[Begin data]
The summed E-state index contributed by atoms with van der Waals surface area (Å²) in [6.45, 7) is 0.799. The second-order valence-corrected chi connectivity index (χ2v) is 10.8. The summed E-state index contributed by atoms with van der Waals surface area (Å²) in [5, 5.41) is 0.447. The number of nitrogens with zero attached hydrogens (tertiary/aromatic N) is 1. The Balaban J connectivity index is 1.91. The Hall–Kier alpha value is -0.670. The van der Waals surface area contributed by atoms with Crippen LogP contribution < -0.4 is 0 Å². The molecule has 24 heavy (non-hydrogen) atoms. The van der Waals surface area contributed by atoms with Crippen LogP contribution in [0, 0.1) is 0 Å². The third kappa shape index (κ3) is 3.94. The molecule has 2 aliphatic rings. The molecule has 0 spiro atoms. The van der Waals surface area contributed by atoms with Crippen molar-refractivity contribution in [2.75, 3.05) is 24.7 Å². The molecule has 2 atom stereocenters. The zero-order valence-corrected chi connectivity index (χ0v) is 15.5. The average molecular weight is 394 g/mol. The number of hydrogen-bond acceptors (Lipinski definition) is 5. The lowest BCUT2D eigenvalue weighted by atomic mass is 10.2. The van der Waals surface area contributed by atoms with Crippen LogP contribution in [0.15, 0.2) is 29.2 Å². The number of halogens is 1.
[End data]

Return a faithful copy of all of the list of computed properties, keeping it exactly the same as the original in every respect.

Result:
The summed E-state index contributed by atoms with van der Waals surface area (Å²) in [6.45, 7) is 0.799. The second-order valence-corrected chi connectivity index (χ2v) is 10.8. The summed E-state index contributed by atoms with van der Waals surface area (Å²) in [5, 5.41) is 0.447. The number of nitrogens with zero attached hydrogens (tertiary/aromatic N) is 1. The Balaban J connectivity index is 1.91. The Hall–Kier alpha value is -0.670. The van der Waals surface area contributed by atoms with Crippen LogP contribution < -0.4 is 0 Å². The molecule has 24 heavy (non-hydrogen) atoms. The van der Waals surface area contributed by atoms with Crippen LogP contribution in [0, 0.1) is 0 Å². The third kappa shape index (κ3) is 3.94. The molecule has 2 aliphatic rings. The molecule has 0 spiro atoms. The van der Waals surface area contributed by atoms with Crippen molar-refractivity contribution in [2.75, 3.05) is 24.7 Å². The molecule has 2 atom stereocenters. The zero-order valence-corrected chi connectivity index (χ0v) is 15.5. The average molecular weight is 394 g/mol. The number of hydrogen-bond acceptors (Lipinski definition) is 5. The lowest BCUT2D eigenvalue weighted by atomic mass is 10.2. The van der Waals surface area contributed by atoms with Crippen LogP contribution in [0.15, 0.2) is 29.2 Å². The number of halogens is 1.